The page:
Latest on Tua Tagovailoa concussion controversy: NFL-NFLPA agree on updating concussion protocol following Dolphins QB’s head trauma

The NFL and NFLPA, in unison, have decided to bring modifications to the league’s concussion protocol this Sunday following widely generated criticism after Tua Tagovoilo’s head trauma on the 25th of September. In accordance with the revised protocols, a player is prohibited to compete if diagnosed with “ataxia”, a disorder affecting balance and coordination.

While reviewing their findings on Tua’s injury, NFL and NFLPA both admitted, “Outcome in this case is not what was intended when the protocols were drafted” and thus specific amendments were necessary to upgrade player’s safety.

The collaborative statement circulated that “ataxia”, a medical condition defined as “abnormality of balance/stability, motor coordination or dysfunctional speech caused by a neurological issue,” was included among the mandatory ‘no-go’ symptoms.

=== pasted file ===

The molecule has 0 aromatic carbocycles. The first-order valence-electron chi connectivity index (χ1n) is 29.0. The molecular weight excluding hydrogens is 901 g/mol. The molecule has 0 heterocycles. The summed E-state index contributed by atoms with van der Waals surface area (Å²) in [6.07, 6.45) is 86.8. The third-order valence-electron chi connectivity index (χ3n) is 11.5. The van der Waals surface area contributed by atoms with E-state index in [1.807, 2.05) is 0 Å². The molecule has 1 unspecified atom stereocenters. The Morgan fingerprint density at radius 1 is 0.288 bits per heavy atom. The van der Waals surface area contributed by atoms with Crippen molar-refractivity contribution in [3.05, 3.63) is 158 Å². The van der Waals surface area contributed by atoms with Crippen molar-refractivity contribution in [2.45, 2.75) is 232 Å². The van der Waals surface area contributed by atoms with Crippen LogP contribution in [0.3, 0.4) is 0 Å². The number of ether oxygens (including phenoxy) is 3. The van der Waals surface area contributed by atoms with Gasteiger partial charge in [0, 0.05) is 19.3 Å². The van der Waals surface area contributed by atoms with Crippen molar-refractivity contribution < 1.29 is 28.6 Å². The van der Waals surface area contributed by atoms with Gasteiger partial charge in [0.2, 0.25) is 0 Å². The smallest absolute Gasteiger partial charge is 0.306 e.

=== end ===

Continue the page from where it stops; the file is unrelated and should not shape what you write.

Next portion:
Tua Tagovailoa was evaluated for a concussion and listed as questionable by the Dolphins after the game against the Buffalo Bills on September 25th. After the game, the 24-year old explained to reporters that he had stumbled due to a back ailment but not a head injury and that he had been checked thoroughly for a concussion but was given the all-clear.

A few days later, on the 29th of September, Cincinnati Bengals DT Josh Tupou accidentally hit Tagovailoa to the ground during a prime-time game, resulting in the Dolphins’ QB leaving the field on a stretcher.

The NFL’s CMO, Dr. Allen Sills, stated during a press conference that had Tagovailoa been diagnosed with ataxia on September 25, he would have been removed from the match against the Buffalo Bills, resembling the altered concussion protocol.

Urjoshyee Ushba

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